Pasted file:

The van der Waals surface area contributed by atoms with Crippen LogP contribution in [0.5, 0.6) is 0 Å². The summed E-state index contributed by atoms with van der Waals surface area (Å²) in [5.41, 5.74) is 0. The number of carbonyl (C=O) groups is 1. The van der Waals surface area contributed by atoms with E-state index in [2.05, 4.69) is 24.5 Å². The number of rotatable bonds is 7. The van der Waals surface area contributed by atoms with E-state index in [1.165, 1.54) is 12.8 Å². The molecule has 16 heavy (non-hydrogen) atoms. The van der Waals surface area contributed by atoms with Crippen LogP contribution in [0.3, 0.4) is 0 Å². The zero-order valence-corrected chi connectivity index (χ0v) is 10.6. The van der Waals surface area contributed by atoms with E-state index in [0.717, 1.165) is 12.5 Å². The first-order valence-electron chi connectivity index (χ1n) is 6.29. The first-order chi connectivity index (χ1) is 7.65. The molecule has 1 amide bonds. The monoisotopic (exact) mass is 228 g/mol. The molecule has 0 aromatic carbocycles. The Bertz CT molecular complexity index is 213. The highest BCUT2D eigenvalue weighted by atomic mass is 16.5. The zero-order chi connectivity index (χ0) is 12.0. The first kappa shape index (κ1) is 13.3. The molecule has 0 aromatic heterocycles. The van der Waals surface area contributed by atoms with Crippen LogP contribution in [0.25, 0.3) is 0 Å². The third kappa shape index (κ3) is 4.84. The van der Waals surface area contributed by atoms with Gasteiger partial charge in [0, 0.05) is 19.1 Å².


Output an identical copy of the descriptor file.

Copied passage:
The van der Waals surface area contributed by atoms with Crippen LogP contribution in [0.5, 0.6) is 0 Å². The summed E-state index contributed by atoms with van der Waals surface area (Å²) in [5.41, 5.74) is 0. The number of carbonyl (C=O) groups is 1. The van der Waals surface area contributed by atoms with E-state index in [2.05, 4.69) is 24.5 Å². The number of rotatable bonds is 7. The van der Waals surface area contributed by atoms with E-state index in [1.165, 1.54) is 12.8 Å². The molecule has 16 heavy (non-hydrogen) atoms. The van der Waals surface area contributed by atoms with Crippen LogP contribution in [0.3, 0.4) is 0 Å². The zero-order valence-corrected chi connectivity index (χ0v) is 10.6. The van der Waals surface area contributed by atoms with E-state index in [0.717, 1.165) is 12.5 Å². The first-order valence-electron chi connectivity index (χ1n) is 6.29. The first-order chi connectivity index (χ1) is 7.65. The molecule has 1 amide bonds. The monoisotopic (exact) mass is 228 g/mol. The molecule has 0 aromatic carbocycles. The Bertz CT molecular complexity index is 213. The highest BCUT2D eigenvalue weighted by atomic mass is 16.5. The zero-order chi connectivity index (χ0) is 12.0. The first kappa shape index (κ1) is 13.3. The molecule has 0 aromatic heterocycles. The van der Waals surface area contributed by atoms with Crippen LogP contribution in [0.25, 0.3) is 0 Å². The third kappa shape index (κ3) is 4.84. The van der Waals surface area contributed by atoms with Gasteiger partial charge in [0, 0.05) is 19.1 Å².